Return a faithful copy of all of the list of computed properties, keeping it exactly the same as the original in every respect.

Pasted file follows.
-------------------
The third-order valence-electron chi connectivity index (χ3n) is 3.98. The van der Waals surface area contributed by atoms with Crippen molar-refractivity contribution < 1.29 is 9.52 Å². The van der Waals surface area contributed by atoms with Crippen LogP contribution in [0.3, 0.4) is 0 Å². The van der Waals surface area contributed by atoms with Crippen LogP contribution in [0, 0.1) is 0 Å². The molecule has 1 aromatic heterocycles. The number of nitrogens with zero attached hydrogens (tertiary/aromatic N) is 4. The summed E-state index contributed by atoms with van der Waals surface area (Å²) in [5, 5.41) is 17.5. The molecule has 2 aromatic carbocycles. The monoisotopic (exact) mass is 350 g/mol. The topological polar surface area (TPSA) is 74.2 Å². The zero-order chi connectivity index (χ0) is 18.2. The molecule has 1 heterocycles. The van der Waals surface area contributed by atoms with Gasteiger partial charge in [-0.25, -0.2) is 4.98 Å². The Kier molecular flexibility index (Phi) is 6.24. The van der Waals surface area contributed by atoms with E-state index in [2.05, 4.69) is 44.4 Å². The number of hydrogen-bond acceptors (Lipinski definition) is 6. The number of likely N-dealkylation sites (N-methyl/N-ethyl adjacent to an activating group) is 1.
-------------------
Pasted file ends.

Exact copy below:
The third-order valence-electron chi connectivity index (χ3n) is 3.98. The van der Waals surface area contributed by atoms with Crippen molar-refractivity contribution < 1.29 is 9.52 Å². The van der Waals surface area contributed by atoms with Crippen LogP contribution in [0.3, 0.4) is 0 Å². The van der Waals surface area contributed by atoms with Crippen LogP contribution in [0, 0.1) is 0 Å². The molecule has 1 aromatic heterocycles. The number of nitrogens with zero attached hydrogens (tertiary/aromatic N) is 4. The summed E-state index contributed by atoms with van der Waals surface area (Å²) in [5, 5.41) is 17.5. The molecule has 2 aromatic carbocycles. The monoisotopic (exact) mass is 350 g/mol. The topological polar surface area (TPSA) is 74.2 Å². The zero-order chi connectivity index (χ0) is 18.2. The molecule has 1 heterocycles. The van der Waals surface area contributed by atoms with Gasteiger partial charge in [-0.25, -0.2) is 4.98 Å². The Kier molecular flexibility index (Phi) is 6.24. The van der Waals surface area contributed by atoms with E-state index in [2.05, 4.69) is 44.4 Å². The number of hydrogen-bond acceptors (Lipinski definition) is 6. The number of likely N-dealkylation sites (N-methyl/N-ethyl adjacent to an activating group) is 1.